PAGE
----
Leuven pupils begin international comic adventure

Summary

The EU-funded initiative Strip to Identity sees pupils in Leuven collaborating with contemporaries around Europe to produce comics that explain fundamental characteristics of their regions

Culture through comics

Through the medium of comics, which happens to be a Flemish speciality, the secondary school at the Miniemen Institute in Leuven is encouraging its students to look beyond the borders of Flanders. With the Strip to Identity project, funded by the European Commission, students and teachers can also learn about cultures and teaching methods abroad.

At the beginning of this month, pupils from secondary schools in Turkey, Germany, Italy, Spain, Slovenia, Norway and Ireland came together at Limburg’s Alden Biesen complex for the kick-off event of Strip to Identity (pictured). Thirteen students from international project management at the Miniemen Institute, which is co-ordinating the initiative, welcomed their fellow students for three days of seminars and workshops. The Flemish students are all in their fifth year of secondary school.

“All the students had different tasks, from making badges to introducing the speakers,” explains teacher Diederik Roelandts, who is co-ordinating the project with colleague Dirk Staf. The kick-off is the first of several gatherings in the context of the project, which has received funding for the next three years.

Throughout the school year, pupils and teachers can collaborate through an innovative digital platform provided for free by ICT multinational Microsoft. “This platform principally serves the collaboration between the eight main partner schools, but we also grant access to other interested schools, like one in Taiwan, which can learn from and contribute to the project,” says Staf.

Regional identity

During Strip to Identity, every school will create comics on the basis of a classic story from their culture. The comics should not only be fun to read but describe fundamental characteristics of the region’s identity. The Miniemen Institute opted for the 1920 novel De Witte (Whitey) by Ernest Claes.

It’s essential that they learn about different identities, to broaden their worldview

- Dirk Staf

De Witte is a novel about an inventive boy who grows up in a poor family but finds refuge in pranks and literature. “It’s funny and enjoyable to read, but it also explains certain social, religious and political aspects of Flemish culture,” explains Roelandts.

The pupils will use photos shot in the region of Flemish Brabant around Scherpenheuvel and Averbode, where the story takes place, as inspiration for the comic’s setting. The characters will be designed through the specialised software programme Pixton. In the first year of the project, the pupils will create the comic in their native language, and an English translation will be developed in the second year.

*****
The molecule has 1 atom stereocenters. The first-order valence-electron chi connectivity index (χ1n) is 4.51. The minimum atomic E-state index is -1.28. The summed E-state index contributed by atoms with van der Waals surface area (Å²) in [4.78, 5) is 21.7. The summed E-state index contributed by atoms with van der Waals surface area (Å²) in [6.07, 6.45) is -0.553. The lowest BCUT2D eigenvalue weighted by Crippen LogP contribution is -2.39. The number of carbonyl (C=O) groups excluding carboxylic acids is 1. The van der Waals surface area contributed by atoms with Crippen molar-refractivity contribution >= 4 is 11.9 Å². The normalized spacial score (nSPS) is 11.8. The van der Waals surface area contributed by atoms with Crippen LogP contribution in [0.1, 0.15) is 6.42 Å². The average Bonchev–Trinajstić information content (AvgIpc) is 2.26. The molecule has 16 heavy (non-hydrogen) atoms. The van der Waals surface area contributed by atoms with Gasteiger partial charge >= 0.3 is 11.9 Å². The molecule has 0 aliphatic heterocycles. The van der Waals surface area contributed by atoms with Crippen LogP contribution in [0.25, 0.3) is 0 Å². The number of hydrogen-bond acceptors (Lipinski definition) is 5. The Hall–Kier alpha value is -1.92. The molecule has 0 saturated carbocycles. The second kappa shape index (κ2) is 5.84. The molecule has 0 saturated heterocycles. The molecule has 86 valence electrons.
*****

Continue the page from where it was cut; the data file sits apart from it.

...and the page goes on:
The pupils will also develop pedagogical files in their mother tongue, with informative background and analysis of the story, so that the comics and files can be used as learning materials in primary schools. In the third and final year of Strip to Identity, the project should be continued with new ideas and approaches.

In May of 2017, the international team will present the collection of eight comic books from the partner schools, which will be published in a printed and digital version for educational purposes only.

Ready to read?

The Miniemen Institute has concrete experience with this kind of project. In the last academic year, secondary school students worked with contemporaries at a partner school in Poland to create a comic on the basis of fairy tales by the Irish writer Oscar Wilde.

This Ready to Read Me project was also supported by the European Commission. “For this project, we first carried out a survey, which showed that if youngsters want to read anything other than magazines, they are mostly attracted to comics,” explains Roelandts.

It’s more motivating to be active yourself than to have to sit and listen

- Halime Celebi

One of the main purposes of the two projects is to develop literacy among young people, one of the goals of Europe 2020 – the European Union’s strategic growth strategy. “Practising their reading skills will help students in the long term to more easily process large units of information,” says Staf. “But this informal way of working also helps them develop their digital, English-language and social skills more efficiently than through more traditional teaching methods.”

Staf explains that students learn to work in a team, to finish a project and to interact with people from different cultures. “It’s essential that they learn about multiple identities, to broaden their worldview and to develop tolerance,” he says.

For Halime Celebi, 16, one of the participating students at Leuven, one of the main advantages is that she can express her creativity. “It’s more motivating to be active yourself than to have to sit and listen,” she explains.

Fellow student Cyrus Vanderschoot, 17, says he was surprised by the ease with which the students mingled, and he looks forward to learning more about the foreign cultures through their stories. Both also stress that they keep in touch with their fellow students abroad.

As Strip to Identity has also received funding for a mobility programme, students can even go on an Erasmus exchange at one of the partner schools and stay at a host family in the country. Teachers and directors will also pay extensive visits to other participating schools to gain inspiration for innovative teaching methods.